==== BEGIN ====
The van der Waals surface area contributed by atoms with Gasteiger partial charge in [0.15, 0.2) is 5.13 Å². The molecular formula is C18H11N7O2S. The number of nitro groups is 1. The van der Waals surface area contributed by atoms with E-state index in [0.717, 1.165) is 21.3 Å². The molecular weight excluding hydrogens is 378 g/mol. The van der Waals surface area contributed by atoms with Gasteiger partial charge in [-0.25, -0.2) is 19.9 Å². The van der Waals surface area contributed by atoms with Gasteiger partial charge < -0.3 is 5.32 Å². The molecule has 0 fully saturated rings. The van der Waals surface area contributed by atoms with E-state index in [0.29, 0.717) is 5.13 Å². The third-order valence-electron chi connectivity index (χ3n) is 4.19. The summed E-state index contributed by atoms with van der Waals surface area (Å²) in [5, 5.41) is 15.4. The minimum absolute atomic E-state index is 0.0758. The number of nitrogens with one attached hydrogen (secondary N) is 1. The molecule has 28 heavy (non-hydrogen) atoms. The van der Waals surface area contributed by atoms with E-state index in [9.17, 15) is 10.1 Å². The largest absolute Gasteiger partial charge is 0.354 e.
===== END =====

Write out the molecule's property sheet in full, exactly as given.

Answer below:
The van der Waals surface area contributed by atoms with Gasteiger partial charge in [0.15, 0.2) is 5.13 Å². The molecular formula is C18H11N7O2S. The number of nitro groups is 1. The van der Waals surface area contributed by atoms with E-state index in [0.717, 1.165) is 21.3 Å². The molecular weight excluding hydrogens is 378 g/mol. The van der Waals surface area contributed by atoms with Gasteiger partial charge in [-0.25, -0.2) is 19.9 Å². The van der Waals surface area contributed by atoms with Gasteiger partial charge < -0.3 is 5.32 Å². The molecule has 0 fully saturated rings. The van der Waals surface area contributed by atoms with E-state index in [0.29, 0.717) is 5.13 Å². The third-order valence-electron chi connectivity index (χ3n) is 4.19. The summed E-state index contributed by atoms with van der Waals surface area (Å²) in [5, 5.41) is 15.4. The minimum absolute atomic E-state index is 0.0758. The number of nitrogens with one attached hydrogen (secondary N) is 1. The molecule has 28 heavy (non-hydrogen) atoms. The van der Waals surface area contributed by atoms with E-state index in [9.17, 15) is 10.1 Å². The largest absolute Gasteiger partial charge is 0.354 e.